Examination of the Effects of Personal and Purchasing Unit Characteristics on Types of Problems Experienced and Types of Contracts That Are Problematic

Bill Davison, Anna Komarnitskaya, Nina Ershova


This paper provides a contribution to the knowledge of contract administration by examining the role of personal and organization characteristics in project success. The research described in this paper examines the effects that personal and organizational characteristics of procurement professionals have on project success, specifically on the frequency and severity of problems experienced for different types of contracts. The analysis is based on the data collected from a survey of National Institute of Government Purchasing (NIGP) members, conducted by Davison and Sebastian in 2011. The survey included questions on the frequency and severity of contract problems over a variety of contracts and questions related to the characteristics of the respondents and their organization. A set of personal and organizational characteristics (ex. organization type, current position, the length of service in procurement, the length of service in current position, highest level of education, certificates that respondent possesses, the approximate annual volume of purchases made by the respondent and his/her entire agency etc.) were analyzed with contingency tables methodology to examine any relationship to the frequency and severity of contract problems over a variety of contract types.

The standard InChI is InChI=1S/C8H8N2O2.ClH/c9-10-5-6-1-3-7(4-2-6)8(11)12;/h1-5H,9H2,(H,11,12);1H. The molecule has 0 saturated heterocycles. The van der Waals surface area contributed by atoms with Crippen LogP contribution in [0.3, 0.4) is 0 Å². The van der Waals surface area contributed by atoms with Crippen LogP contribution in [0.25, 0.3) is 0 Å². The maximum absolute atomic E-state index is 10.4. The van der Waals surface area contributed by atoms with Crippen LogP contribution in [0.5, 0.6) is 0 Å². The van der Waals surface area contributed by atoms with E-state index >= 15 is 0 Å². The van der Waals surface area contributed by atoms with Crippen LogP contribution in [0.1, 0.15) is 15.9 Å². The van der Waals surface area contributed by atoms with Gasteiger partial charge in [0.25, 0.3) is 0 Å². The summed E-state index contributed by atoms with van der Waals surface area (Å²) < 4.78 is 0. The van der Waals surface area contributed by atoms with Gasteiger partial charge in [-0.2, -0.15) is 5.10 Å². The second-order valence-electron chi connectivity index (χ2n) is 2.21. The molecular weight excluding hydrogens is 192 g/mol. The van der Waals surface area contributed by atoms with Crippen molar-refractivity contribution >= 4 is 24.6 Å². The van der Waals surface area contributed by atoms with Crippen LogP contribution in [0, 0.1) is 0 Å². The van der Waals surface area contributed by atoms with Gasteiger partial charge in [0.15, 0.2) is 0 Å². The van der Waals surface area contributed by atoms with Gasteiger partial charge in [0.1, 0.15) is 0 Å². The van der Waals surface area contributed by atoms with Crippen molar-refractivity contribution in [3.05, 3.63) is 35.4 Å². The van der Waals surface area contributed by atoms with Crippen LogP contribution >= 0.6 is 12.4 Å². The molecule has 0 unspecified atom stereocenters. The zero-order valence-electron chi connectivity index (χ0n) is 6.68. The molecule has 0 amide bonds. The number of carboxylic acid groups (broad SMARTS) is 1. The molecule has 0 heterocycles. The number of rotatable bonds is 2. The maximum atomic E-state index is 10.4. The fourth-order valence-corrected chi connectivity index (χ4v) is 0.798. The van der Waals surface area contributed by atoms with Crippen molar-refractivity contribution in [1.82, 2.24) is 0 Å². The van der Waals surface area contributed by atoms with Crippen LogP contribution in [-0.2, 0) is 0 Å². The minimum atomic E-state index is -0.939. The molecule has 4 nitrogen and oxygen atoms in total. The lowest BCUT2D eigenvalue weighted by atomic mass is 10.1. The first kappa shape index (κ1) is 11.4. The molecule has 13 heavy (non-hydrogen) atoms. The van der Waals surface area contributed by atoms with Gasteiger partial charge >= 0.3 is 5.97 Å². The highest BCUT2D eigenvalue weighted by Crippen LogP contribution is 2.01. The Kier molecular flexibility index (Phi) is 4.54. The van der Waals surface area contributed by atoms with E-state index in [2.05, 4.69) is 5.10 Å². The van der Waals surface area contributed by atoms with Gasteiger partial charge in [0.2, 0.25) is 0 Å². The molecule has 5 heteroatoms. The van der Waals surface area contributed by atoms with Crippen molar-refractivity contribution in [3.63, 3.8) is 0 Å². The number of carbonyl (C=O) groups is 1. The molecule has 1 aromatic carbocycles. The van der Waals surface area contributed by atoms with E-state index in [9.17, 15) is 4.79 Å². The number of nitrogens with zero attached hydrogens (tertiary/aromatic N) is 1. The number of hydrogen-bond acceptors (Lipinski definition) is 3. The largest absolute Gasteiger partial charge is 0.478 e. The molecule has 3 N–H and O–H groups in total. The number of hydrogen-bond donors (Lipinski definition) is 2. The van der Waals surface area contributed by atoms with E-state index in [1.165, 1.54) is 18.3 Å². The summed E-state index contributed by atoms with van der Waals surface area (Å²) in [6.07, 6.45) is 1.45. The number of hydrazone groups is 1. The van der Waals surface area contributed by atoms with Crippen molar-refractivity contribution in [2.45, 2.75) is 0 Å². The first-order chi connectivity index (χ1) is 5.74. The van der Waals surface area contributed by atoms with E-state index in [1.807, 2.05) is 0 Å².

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DOI: https://doi.org/10.5296/jmr.v6i4.6165

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